Quarterback scramble

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A quarterback scramble in the 2007 Hawaii Bowl. 2007 Hawaii Bowl - Boise State University vs East Carolina University - Patrick Pinkney running.jpg
A quarterback scramble in the 2007 Hawaii Bowl.

A quarterback scramble or scramble is an impromptu maneuver or run in gridiron football by a quarterback. If a quarterback is under pressure by an opposing team's defense, he may run forward, backward, or laterally in an attempt to avoid being tackled behind the line of scrimmage—a quarterback sack. A scramble is not usually a designed play (designed quarterback run plays include the quarterback keeper and bootleg play), but instead is the action of a quarterback to avoid being sacked by the defense or an improvised run forward to gain yardage if an opportunity presents itself.

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Washington Football Team quarterback Taylor Heinicke (#4) sliding after a scramble to avoid injury. Taylor Heinicke scramble 2021.jpg
Washington Football Team quarterback Taylor Heinicke (#4) sliding after a scramble to avoid injury.

Due to the risk of injury or fumbling the ball while scrambling, quarterbacks are advised to slide down to avoid unnecessary hits after picking up the necessary yardage. NFL coach Zac Taylor is quoted as saying "There is a time to put your head down and go get that first down. Then there are some times we just have to assess the situation and be smart and keep us on pace for the next drive." [1]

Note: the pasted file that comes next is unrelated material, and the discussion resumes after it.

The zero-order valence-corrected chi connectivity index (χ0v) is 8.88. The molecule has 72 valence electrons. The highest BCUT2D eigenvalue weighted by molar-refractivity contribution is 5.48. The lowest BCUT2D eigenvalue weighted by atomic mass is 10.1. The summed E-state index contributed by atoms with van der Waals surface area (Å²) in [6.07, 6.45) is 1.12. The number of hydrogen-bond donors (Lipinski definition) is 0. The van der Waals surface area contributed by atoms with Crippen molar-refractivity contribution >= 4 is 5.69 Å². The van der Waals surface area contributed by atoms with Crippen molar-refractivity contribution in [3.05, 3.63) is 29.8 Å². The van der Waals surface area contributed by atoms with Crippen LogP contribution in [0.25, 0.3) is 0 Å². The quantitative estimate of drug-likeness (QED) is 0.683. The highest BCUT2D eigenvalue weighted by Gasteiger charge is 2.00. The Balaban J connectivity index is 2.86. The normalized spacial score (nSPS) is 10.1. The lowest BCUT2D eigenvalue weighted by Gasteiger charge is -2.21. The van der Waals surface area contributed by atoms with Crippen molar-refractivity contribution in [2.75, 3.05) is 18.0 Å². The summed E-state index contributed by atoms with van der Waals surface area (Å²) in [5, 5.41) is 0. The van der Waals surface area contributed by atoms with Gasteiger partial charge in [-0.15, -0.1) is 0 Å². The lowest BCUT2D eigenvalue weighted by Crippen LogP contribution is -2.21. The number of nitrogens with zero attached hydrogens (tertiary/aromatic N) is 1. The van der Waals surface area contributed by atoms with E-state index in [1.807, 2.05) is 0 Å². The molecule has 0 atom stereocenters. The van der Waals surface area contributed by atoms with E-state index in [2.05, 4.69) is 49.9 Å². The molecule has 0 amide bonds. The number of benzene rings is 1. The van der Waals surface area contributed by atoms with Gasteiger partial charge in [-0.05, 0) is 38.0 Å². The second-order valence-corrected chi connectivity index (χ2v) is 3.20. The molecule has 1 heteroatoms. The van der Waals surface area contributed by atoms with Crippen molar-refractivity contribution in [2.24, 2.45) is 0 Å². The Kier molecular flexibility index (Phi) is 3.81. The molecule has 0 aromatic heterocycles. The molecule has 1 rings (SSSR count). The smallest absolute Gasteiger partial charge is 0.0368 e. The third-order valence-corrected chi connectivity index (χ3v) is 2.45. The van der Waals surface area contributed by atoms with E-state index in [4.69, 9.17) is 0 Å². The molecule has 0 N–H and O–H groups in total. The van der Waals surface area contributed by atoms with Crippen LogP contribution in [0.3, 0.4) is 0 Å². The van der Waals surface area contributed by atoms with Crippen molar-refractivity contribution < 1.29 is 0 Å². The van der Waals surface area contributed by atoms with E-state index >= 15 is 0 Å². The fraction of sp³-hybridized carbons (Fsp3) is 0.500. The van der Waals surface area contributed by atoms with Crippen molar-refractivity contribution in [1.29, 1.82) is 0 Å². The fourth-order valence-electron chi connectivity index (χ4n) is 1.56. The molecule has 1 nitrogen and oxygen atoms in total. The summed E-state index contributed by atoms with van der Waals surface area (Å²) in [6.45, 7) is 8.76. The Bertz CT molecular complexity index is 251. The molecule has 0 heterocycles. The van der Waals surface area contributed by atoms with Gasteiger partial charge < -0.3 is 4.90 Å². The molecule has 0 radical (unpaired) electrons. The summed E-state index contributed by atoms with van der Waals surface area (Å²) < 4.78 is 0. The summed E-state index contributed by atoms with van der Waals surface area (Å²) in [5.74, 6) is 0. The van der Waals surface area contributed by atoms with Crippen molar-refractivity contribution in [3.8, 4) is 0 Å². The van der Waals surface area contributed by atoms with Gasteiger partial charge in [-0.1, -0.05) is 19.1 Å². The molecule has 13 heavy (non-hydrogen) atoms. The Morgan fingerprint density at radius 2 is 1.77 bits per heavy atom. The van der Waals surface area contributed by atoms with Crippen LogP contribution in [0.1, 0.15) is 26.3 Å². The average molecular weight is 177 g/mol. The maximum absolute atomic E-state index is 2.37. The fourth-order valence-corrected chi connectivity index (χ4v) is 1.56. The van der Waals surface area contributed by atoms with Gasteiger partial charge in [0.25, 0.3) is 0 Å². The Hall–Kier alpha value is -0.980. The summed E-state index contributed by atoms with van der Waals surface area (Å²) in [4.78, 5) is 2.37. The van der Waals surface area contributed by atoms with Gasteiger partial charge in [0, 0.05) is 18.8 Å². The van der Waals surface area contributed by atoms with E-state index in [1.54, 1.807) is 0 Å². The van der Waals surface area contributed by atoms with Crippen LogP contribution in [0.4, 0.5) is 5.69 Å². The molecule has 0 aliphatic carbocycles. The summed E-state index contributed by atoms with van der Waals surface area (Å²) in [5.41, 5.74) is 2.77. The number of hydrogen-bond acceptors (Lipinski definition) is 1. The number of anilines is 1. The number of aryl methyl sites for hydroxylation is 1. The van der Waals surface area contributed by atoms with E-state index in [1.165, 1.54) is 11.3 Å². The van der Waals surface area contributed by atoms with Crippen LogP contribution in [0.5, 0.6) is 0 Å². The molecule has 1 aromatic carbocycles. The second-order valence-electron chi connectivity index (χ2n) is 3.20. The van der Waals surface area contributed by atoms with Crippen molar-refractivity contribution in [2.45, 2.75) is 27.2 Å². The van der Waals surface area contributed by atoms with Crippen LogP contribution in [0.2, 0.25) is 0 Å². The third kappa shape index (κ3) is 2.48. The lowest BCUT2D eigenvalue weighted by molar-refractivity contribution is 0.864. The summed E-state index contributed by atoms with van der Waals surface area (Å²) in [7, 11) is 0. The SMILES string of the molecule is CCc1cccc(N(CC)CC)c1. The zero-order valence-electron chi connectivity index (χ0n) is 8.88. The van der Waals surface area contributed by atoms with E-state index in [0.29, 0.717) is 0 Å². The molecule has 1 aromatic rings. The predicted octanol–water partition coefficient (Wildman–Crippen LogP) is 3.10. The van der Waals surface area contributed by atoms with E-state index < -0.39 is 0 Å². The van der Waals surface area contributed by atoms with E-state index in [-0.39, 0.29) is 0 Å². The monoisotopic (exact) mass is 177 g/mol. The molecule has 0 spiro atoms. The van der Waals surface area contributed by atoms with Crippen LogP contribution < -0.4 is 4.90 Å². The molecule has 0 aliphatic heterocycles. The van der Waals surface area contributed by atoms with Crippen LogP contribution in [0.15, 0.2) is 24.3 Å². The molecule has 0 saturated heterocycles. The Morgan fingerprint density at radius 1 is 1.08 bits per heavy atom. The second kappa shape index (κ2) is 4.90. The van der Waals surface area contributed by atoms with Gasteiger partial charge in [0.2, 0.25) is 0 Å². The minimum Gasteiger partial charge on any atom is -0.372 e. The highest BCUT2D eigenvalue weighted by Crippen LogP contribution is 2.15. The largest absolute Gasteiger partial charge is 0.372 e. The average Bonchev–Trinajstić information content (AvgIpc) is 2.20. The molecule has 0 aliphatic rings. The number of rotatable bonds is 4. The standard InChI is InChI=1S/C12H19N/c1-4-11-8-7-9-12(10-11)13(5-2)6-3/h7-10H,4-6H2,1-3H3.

Scrambling is mostly forbidden in six-man football, which requires that the quarterback relinquish the ball before it crosses the line of scrimmage.

See also

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Cornerback Position in gridiron football

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Quarterback sack Action in gridiron football

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Bootleg play Play in American football

In American football, a bootleg play is a play in which the quarterback runs with the ball in the direction of either sideline behind the line of scrimmage. This can be accompanied by a play action, or fake hand off of the ball to a running back running the opposite direction.

A formation in football refers to the position players line up in before the start of a down. There are both offensive and defensive formations and there are many formations in both categories. Sometimes, formations are referred to as packages.

Passing pocket American football term

The passing pocket, or the pocket, is a term used in American football to describe the area in the backfield created on a passing play where the offensive line forms a wall of protection around the quarterback. This allows him adequate time to find an open receiver and to pass the ball. The offensive line will drop back slightly, creating a U-shaped protected area for the quarterback to find an open receiver and pass the ball.